NEW YORK (GenomeWeb) – While still in its early stage, proteogenomics — the integration of genomic and proteomic analyses — has in recent years become an area of significant research activity with projects like the ongoing and upcoming stages of the National Cancer Institutes' Clinical Proteomic Tumor Analysis Consortium (CPTAC) taking up such an approach.
One issue proteogenomics aims to tackle is identifying which variants observed at the genomic level are actually important biologically, the idea being that variants that are ultimately translated into proteins are most likely to have a significant impact.
And, indeed, early proteogenomic studies indicate that the majority of genomic variants never make it to the protein level. For instance, in a study published in December in Molecular & Cellular Proteomics, CPTAC researchers looked at polymorphisms, mutations, and splice variants in cancer cells at the genomic and proteomic level and found that only around 10 percent of the single nucleotide variants detected by both DNA and RNA sequencing were detected at the peptide level (though to an extent this could also reflect the greater coverage provided by genomic sequencing methods compared to proteomic analyses).
Even so, said David Fenyö, a researcher at New York University School of Medicine and author on the paper, many of the mutations that show up at the protein level aren't particularly interesting either.
"They aren't drivers of tumors, for example," he said. "They actually don't have that much of an effect" on a person's biology.
And so, in an effort to further enrich for variants likely to have a biological effect, Fenyö along with Ronald Beavis and John Cortens of the University of Manitoba and Sarah Keegan at NYU have developed a software tool for mapping protein post-translational modifications to genomic coordinates.
Presented in a paper published last week in the Journal of Proteome Research, the software tool is based on data in the Global Proteome Machine Database (GPMDB), which is run by Beavis. Named g2pDB, it allows researchers to identify genomic variants that affect protein post-translational modification sites, enabling them, for instance, to pinpoint a mutation that leads to the loss of a protein phosphorylation.
"The big problem is all the noise," Fenyö told GenomeWeb. "There are so many [genetic] changes that you measure over time. So what we thought with this paper is that an additional piece of information would be whether [a mutation] changes, for instance, the ability for phosphorylation."
Given the importance of post-translational modifications in processes like cell signaling or protein degradation, a mutation that renders a modification site unable to host that modification would be potentially interesting biologically.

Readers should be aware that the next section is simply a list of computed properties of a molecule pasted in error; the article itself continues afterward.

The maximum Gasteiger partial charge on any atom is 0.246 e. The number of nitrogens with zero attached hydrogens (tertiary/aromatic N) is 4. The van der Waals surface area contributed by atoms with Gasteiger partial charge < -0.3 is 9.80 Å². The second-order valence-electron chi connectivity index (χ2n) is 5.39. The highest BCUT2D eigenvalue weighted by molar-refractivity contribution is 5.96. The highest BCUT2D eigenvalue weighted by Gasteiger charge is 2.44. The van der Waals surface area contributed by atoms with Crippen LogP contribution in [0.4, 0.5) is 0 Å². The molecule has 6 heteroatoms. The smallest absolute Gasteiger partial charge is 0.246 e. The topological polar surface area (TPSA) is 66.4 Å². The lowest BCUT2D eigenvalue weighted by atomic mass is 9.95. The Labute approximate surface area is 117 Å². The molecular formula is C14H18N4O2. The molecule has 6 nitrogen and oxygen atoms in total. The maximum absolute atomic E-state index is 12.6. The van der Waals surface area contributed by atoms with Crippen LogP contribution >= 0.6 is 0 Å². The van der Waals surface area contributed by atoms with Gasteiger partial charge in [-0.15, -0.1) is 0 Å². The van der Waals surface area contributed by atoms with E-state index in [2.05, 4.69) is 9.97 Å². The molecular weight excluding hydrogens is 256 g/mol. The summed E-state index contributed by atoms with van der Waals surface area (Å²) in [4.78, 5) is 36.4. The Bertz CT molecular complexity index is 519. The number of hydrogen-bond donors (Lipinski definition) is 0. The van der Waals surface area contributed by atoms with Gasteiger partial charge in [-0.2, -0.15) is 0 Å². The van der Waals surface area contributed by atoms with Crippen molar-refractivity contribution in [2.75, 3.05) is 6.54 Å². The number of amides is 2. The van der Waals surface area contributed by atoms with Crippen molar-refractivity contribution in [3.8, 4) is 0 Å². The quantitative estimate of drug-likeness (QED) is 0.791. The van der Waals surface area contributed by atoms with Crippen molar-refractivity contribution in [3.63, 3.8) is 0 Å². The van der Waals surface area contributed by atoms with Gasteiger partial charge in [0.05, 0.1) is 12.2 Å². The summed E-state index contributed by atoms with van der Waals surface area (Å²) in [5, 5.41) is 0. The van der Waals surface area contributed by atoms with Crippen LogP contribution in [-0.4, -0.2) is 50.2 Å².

Even this isn't a perfect approach, Fenyö said, noting that "there are many modification sites that are not interesting." Nonetheless, he said, "it still adds some more information."
Fenyö said that to his knowledge this was the first tool aimed specifically at such analyses.
"Combing genomic and proteomic data is still pretty new and it is really only a few groups" doing it, he said. One advantage he and his colleagues had was access to the GPMDB which, Fenyö said, has collected essentially all the high-quality public proteomics datasets generated over the last decade.
"Having access to that and having developed that system gave us the opportunity to do this relatively easily," he said, noting that the advantage this provided was primarily a matter of organization. "The data was searched to identify the peptides in a consistent way with the same search engine, and all the information from those results was stored in a consistent way."
"In principle you could download all the public data from different sources," he said. "But to redo all the searches and so on is a big undertaking. This [g2pDB tool] is based on … something like 350,000 LC-MS/MS experiments, so many hundreds of millions of spectra. So it is a big dataset, and we have it organized in a way where it was pretty straightforward to do this."
Fenyö cited CPTAC's work as an example of where the software could potentially add value.
"What the [CPTAC] groups have been doing is to collect both proteomics and phosphoproteomics data on a lot of tumors and then, from the [NCI's Cancer Genome Atlas project], there was both exome sequencing and RNA seq available for the same tumors," he said. "So then the idea is how do you analyze this dataset? How do you combine these different types of data?"
"That is still an open question, and people are still experimenting with different ways of doing this," he said. "So one thing that one could do is use this database and focus in on what variants make or abolish the possibility [of a post-translational modification] and then look at how these modifications figure in different pathways."
"These big [studies], they apply different kinds of analyses, and this could add another way of looking at the data," he said.
While in the JPR paper the researchers focused on using the g2pDB tool to identify mutations that abolished protein modification sites, it can also be used to identify mutations that create new modification sites.
"Both are interesting and we definitely want to do both," Fenyö said, noting that the reason they didn't look for such mutations is that the bulk of the datasets in the GPMDB were searched using standard reference databases.
"What we are planning to do is to redo the searchers with a database that includes all the [known] variants," Fenyö said, which will give the researchers a better look at variants leading to new modification sites.
He said he and his colleagues plan to update the tool several times a year to incorporate new datasets as they are added to the GPMDB.